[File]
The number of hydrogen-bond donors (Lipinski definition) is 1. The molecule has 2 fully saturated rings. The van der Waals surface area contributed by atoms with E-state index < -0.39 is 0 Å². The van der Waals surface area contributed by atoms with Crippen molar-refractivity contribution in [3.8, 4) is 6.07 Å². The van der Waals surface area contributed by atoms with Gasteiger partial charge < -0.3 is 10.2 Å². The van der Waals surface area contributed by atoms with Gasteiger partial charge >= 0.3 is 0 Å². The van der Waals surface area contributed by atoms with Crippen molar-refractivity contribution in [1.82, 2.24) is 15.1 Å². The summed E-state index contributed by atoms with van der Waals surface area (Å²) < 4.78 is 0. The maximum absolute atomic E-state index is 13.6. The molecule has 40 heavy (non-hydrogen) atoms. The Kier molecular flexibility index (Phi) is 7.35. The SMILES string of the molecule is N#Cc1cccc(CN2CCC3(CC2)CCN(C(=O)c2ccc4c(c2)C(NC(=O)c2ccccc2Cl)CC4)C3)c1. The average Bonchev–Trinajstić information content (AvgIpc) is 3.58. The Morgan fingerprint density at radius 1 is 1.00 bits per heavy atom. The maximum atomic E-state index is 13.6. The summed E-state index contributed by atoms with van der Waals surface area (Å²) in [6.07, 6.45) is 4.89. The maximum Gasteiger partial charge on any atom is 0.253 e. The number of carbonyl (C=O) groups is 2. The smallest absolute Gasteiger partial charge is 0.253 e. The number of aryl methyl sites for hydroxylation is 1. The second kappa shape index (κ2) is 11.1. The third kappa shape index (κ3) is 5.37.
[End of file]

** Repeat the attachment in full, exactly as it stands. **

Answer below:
The number of hydrogen-bond donors (Lipinski definition) is 1. The molecule has 2 fully saturated rings. The van der Waals surface area contributed by atoms with E-state index < -0.39 is 0 Å². The van der Waals surface area contributed by atoms with Crippen molar-refractivity contribution in [3.8, 4) is 6.07 Å². The van der Waals surface area contributed by atoms with Gasteiger partial charge < -0.3 is 10.2 Å². The van der Waals surface area contributed by atoms with Gasteiger partial charge >= 0.3 is 0 Å². The van der Waals surface area contributed by atoms with Crippen molar-refractivity contribution in [1.82, 2.24) is 15.1 Å². The summed E-state index contributed by atoms with van der Waals surface area (Å²) < 4.78 is 0. The maximum absolute atomic E-state index is 13.6. The molecule has 40 heavy (non-hydrogen) atoms. The Kier molecular flexibility index (Phi) is 7.35. The SMILES string of the molecule is N#Cc1cccc(CN2CCC3(CC2)CCN(C(=O)c2ccc4c(c2)C(NC(=O)c2ccccc2Cl)CC4)C3)c1. The average Bonchev–Trinajstić information content (AvgIpc) is 3.58. The Morgan fingerprint density at radius 1 is 1.00 bits per heavy atom. The maximum atomic E-state index is 13.6. The summed E-state index contributed by atoms with van der Waals surface area (Å²) in [6.07, 6.45) is 4.89. The maximum Gasteiger partial charge on any atom is 0.253 e. The number of carbonyl (C=O) groups is 2. The smallest absolute Gasteiger partial charge is 0.253 e. The number of aryl methyl sites for hydroxylation is 1. The second kappa shape index (κ2) is 11.1. The third kappa shape index (κ3) is 5.37.